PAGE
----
Saturday, March 22, 2008

What is MAD?

From Getting MAD: Nuclear Mutual Assured Destruction, Its Origins and Practice:
Because the doctrine of MAD played a large role in the Cold War (much more on the American than on the Soviet side), it is useful to repeat a succinct definition of it: 1. Don’t attack weapons, aim at people; and, 2. Don’t defend against the adversary’s weapons. Each of these rules had a voluntary and an existential aspect. Justification for the first proposition might be, don’t attack weapons because that would be destabilizing and lead to an arms race; or, don’t attack weapons because it can’t be done successfully. Justification for the second might be, don’t defend because it’s a bad idea; or, don’t defend because, although it might be desirable, it isn’t feasible. These different justifications produced some confusion.
And the impact of MAD?
Through the 1960s, the Defense Department and successive presidential administrations allowed mutually assured destruction (MAD) to be perceived as strategic doctrine. And, indeed, MAD did have significant subsequent influence over plans and technology, blunting calls for greater weapons accuracy. However, MAD never became, in practice, America’s strategic doctrine.
And what did those crazy Soviets make of it?
Soviet strategists recognized that deterrence was, to some extent, mutual because each side was capable of launching a retaliatory strike and of inflicting unacceptable damage on the other. They nevertheless considered their nuclear power the only guarantee of security from war, and they never examined the question of mutually assured destruction as a condition that they should accept, much less pursue. The Soviet Union never embraced vulnerability as desirable. The Soviets also believed that, given the military uncertainties, mutually assured destruction was only a theoretical conclusion. This is because there was no guarantee in practice that a retaliatory strike would be launched or inflict unacceptable damage on the enemy.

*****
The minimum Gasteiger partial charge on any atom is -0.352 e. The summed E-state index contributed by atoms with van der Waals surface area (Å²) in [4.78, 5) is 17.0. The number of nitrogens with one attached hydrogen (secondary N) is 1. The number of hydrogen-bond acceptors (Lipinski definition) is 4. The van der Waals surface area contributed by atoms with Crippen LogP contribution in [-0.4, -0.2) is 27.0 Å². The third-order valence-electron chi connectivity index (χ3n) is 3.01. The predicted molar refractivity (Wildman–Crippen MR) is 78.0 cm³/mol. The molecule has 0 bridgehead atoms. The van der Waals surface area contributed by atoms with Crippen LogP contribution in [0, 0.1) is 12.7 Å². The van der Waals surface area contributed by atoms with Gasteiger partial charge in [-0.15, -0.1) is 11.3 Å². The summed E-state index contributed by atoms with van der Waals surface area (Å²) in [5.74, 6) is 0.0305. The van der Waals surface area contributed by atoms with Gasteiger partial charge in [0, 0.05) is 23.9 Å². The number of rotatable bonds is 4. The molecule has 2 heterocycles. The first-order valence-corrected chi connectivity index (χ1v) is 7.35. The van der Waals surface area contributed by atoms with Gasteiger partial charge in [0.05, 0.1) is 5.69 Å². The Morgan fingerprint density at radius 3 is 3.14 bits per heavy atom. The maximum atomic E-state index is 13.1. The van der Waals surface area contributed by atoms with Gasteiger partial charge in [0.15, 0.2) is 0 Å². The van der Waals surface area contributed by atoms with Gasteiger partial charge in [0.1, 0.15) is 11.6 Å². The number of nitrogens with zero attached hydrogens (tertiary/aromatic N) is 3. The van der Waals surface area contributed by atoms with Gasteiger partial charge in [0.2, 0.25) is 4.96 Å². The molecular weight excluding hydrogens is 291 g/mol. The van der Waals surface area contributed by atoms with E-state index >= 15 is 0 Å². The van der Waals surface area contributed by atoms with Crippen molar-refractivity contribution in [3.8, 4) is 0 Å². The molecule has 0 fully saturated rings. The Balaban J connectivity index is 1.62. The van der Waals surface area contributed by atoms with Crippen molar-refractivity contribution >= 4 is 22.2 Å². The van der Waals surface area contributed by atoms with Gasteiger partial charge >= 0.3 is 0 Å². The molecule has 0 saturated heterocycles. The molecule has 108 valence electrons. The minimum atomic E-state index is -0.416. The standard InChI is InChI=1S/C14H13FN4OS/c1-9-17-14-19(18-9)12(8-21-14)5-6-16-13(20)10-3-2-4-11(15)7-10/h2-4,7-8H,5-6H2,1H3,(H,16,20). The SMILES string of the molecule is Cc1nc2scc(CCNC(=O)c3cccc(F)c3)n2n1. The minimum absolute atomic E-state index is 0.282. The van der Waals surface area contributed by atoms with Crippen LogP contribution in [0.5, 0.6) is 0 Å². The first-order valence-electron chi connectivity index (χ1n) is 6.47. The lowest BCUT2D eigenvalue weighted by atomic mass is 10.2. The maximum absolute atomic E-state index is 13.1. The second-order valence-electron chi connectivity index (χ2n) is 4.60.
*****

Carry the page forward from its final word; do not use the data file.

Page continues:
DV8 2XL said...

It is naive to assert that the Soviets would have initiated a third major European war this century absent the threat to retaliate with nuclear weapons. Wars do not go off at scheduled intervals. There is always a political objective at issue, and it has yet to be defined what vital Soviet interest could have existed to cause the Soviets to bear the burden of even a conventionally fought World War III.

During the heyday of Communism’s expansion in the 1950s, Adm Arthur W. Radford, chairman of the US Joint Chiefs of Staff, recognized that "Communism, when seeking a means to a political end is reluctant to use organized armed forces in an overt aggression except as a last resort," and then only if "there is a reasonable chance of quick victory without— in the opinion of its leaders—appreciable world reaction."

Towards the end of the cold war, Michael Howard, Regis Professor of History at Oxford, pointed out, "It is a basic principle of Marxism-Leninism that the revolution cannot be carried abroad on the points of foreign bayonets. . . . It would be quite unrealistic to assume the Russians have been deterred from attacking us solely by their perception of the military costs involved or by fear of nuclear retaliation."